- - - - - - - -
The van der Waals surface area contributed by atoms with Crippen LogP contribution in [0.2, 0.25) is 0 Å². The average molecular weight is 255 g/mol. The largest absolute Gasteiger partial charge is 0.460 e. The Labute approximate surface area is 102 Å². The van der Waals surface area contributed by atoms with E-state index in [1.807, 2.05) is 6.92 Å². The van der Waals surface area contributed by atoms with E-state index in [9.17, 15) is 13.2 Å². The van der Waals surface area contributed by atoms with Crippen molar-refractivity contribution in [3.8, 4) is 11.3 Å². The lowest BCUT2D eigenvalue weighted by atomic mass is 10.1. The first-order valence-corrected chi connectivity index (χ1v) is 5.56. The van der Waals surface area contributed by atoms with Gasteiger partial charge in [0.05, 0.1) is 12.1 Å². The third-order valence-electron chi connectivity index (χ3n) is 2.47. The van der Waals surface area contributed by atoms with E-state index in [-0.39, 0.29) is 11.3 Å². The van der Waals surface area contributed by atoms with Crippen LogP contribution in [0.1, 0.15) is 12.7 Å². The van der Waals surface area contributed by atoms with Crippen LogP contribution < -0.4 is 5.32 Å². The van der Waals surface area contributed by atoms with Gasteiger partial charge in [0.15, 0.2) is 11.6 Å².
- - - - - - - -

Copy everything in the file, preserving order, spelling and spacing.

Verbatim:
The van der Waals surface area contributed by atoms with Crippen LogP contribution in [0.2, 0.25) is 0 Å². The average molecular weight is 255 g/mol. The largest absolute Gasteiger partial charge is 0.460 e. The Labute approximate surface area is 102 Å². The van der Waals surface area contributed by atoms with E-state index in [1.807, 2.05) is 6.92 Å². The van der Waals surface area contributed by atoms with E-state index in [9.17, 15) is 13.2 Å². The van der Waals surface area contributed by atoms with Crippen molar-refractivity contribution in [3.8, 4) is 11.3 Å². The lowest BCUT2D eigenvalue weighted by atomic mass is 10.1. The first-order valence-corrected chi connectivity index (χ1v) is 5.56. The van der Waals surface area contributed by atoms with Gasteiger partial charge in [0.05, 0.1) is 12.1 Å². The third-order valence-electron chi connectivity index (χ3n) is 2.47. The van der Waals surface area contributed by atoms with E-state index in [-0.39, 0.29) is 11.3 Å². The van der Waals surface area contributed by atoms with Crippen LogP contribution in [0.1, 0.15) is 12.7 Å². The van der Waals surface area contributed by atoms with Crippen LogP contribution < -0.4 is 5.32 Å². The van der Waals surface area contributed by atoms with Gasteiger partial charge in [0.15, 0.2) is 11.6 Å².